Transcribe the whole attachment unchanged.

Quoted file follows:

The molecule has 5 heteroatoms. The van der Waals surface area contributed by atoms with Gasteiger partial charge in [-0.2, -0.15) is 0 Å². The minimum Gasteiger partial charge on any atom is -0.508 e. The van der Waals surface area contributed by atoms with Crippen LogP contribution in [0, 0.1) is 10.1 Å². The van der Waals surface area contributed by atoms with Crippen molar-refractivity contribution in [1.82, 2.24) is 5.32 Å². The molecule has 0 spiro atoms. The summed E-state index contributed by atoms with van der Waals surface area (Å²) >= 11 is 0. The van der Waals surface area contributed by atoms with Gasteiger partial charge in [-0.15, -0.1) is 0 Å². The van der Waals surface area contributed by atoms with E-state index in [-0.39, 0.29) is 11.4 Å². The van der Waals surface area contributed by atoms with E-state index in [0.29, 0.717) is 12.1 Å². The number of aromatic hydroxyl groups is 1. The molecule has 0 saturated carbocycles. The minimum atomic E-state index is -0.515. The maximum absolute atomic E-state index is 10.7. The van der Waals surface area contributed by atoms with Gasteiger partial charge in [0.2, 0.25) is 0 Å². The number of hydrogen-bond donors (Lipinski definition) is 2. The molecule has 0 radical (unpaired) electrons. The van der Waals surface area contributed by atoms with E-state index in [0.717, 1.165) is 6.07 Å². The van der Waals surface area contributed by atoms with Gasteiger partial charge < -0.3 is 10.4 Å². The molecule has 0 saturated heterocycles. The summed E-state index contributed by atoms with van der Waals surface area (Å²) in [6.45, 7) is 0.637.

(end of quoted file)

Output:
The molecule has 5 heteroatoms. The van der Waals surface area contributed by atoms with Gasteiger partial charge in [-0.2, -0.15) is 0 Å². The minimum Gasteiger partial charge on any atom is -0.508 e. The van der Waals surface area contributed by atoms with Crippen LogP contribution in [0, 0.1) is 10.1 Å². The van der Waals surface area contributed by atoms with Crippen molar-refractivity contribution in [1.82, 2.24) is 5.32 Å². The molecule has 0 spiro atoms. The summed E-state index contributed by atoms with van der Waals surface area (Å²) >= 11 is 0. The van der Waals surface area contributed by atoms with Gasteiger partial charge in [-0.15, -0.1) is 0 Å². The van der Waals surface area contributed by atoms with E-state index in [-0.39, 0.29) is 11.4 Å². The van der Waals surface area contributed by atoms with E-state index in [0.29, 0.717) is 12.1 Å². The number of aromatic hydroxyl groups is 1. The molecule has 0 saturated carbocycles. The minimum atomic E-state index is -0.515. The maximum absolute atomic E-state index is 10.7. The van der Waals surface area contributed by atoms with Gasteiger partial charge in [0.2, 0.25) is 0 Å². The number of hydrogen-bond donors (Lipinski definition) is 2. The molecule has 0 radical (unpaired) electrons. The van der Waals surface area contributed by atoms with E-state index in [0.717, 1.165) is 6.07 Å². The van der Waals surface area contributed by atoms with Gasteiger partial charge < -0.3 is 10.4 Å². The molecule has 0 saturated heterocycles. The summed E-state index contributed by atoms with van der Waals surface area (Å²) in [6.45, 7) is 0.637.